For my first post on results from the Division for Planetary Sciences meeting, I'm going to tell you about Pluto's small moons: Styx, Nix, Kerberos, and Hydra, their bright colors and wacky rotation states.
In the The Martian, NASA astronaut Mark Watney is stranded on Mars. At a critical moment, China offers to help the U.S. bring him back to Earth. But can these two countries cooperate to explore space in reality?
In his new book, “Unstoppable: Harnessing Science to Change the World,” Planetary Society CEO Bill Nye addresses a “New Greatest Generation” -- today’s young leaders who embrace science and optimism for a viable future.
I'll be reporting all week from Washington, D.C. from the 47th annual meeting of the Division for Planetary Sciences of the American Astronomical Society. Expect lots of news from New Horizons, Dawn, Cassini, MAVEN, WISE, and Rosetta missions, not to mention ground-based telescopes, plus a variety of other sources.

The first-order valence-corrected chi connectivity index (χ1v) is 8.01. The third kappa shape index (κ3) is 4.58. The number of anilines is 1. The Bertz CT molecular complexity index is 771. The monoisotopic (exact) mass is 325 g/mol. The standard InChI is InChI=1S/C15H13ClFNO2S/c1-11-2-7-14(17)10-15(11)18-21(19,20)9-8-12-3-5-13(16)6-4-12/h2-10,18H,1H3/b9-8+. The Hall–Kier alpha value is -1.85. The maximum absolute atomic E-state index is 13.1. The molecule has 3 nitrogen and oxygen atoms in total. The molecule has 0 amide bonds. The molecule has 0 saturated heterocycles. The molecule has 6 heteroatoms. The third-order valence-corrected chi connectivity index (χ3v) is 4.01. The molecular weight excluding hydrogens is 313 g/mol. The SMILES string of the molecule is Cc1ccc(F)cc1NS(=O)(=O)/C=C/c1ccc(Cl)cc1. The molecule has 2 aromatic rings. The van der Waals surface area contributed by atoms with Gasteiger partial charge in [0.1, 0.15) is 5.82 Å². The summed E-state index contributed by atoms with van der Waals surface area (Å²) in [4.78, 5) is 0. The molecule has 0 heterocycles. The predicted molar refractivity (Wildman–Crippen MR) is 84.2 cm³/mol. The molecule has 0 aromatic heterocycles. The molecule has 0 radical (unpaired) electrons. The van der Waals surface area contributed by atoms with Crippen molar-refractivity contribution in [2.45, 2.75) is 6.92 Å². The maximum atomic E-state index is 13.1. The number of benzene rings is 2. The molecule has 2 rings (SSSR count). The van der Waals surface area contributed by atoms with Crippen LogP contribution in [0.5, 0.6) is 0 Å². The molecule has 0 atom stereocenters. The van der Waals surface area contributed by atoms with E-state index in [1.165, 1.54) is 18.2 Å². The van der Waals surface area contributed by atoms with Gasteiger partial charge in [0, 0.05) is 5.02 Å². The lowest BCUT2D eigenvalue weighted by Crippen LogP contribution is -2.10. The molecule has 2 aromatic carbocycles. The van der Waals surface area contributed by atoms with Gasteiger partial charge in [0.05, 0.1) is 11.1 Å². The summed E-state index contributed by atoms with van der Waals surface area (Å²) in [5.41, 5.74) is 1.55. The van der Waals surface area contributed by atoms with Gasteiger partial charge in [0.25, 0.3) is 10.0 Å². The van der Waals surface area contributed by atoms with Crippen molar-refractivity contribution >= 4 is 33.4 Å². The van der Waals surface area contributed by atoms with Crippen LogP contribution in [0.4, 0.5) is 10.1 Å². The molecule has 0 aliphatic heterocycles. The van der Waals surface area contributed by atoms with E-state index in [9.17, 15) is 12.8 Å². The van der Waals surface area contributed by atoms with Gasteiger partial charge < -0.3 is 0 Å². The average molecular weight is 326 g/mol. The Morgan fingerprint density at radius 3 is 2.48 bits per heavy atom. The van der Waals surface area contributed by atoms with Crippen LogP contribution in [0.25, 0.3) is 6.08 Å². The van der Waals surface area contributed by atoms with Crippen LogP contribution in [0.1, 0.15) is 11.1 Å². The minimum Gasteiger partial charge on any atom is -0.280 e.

November is shaping up to be a busy month for Orion and Space Launch System hardware. A human-rated flight engine is in the test stand at Stennis Space Center, and a version of Orion's service module is getting ready to cross the Atlantic.
There have been several important pieces of news about European missions in the last month: Rosetta's fate has been determined; ExoMars Trace Gas Orbiter's launch is slightly delayed; and they have selected a landing site for the ExoMars rover.
An analysis by The Planetary Society shows that in the post-space shuttle era, NASA astronauts spend roughly 33 percent less time aboard the International Space Station than their Russian counterparts.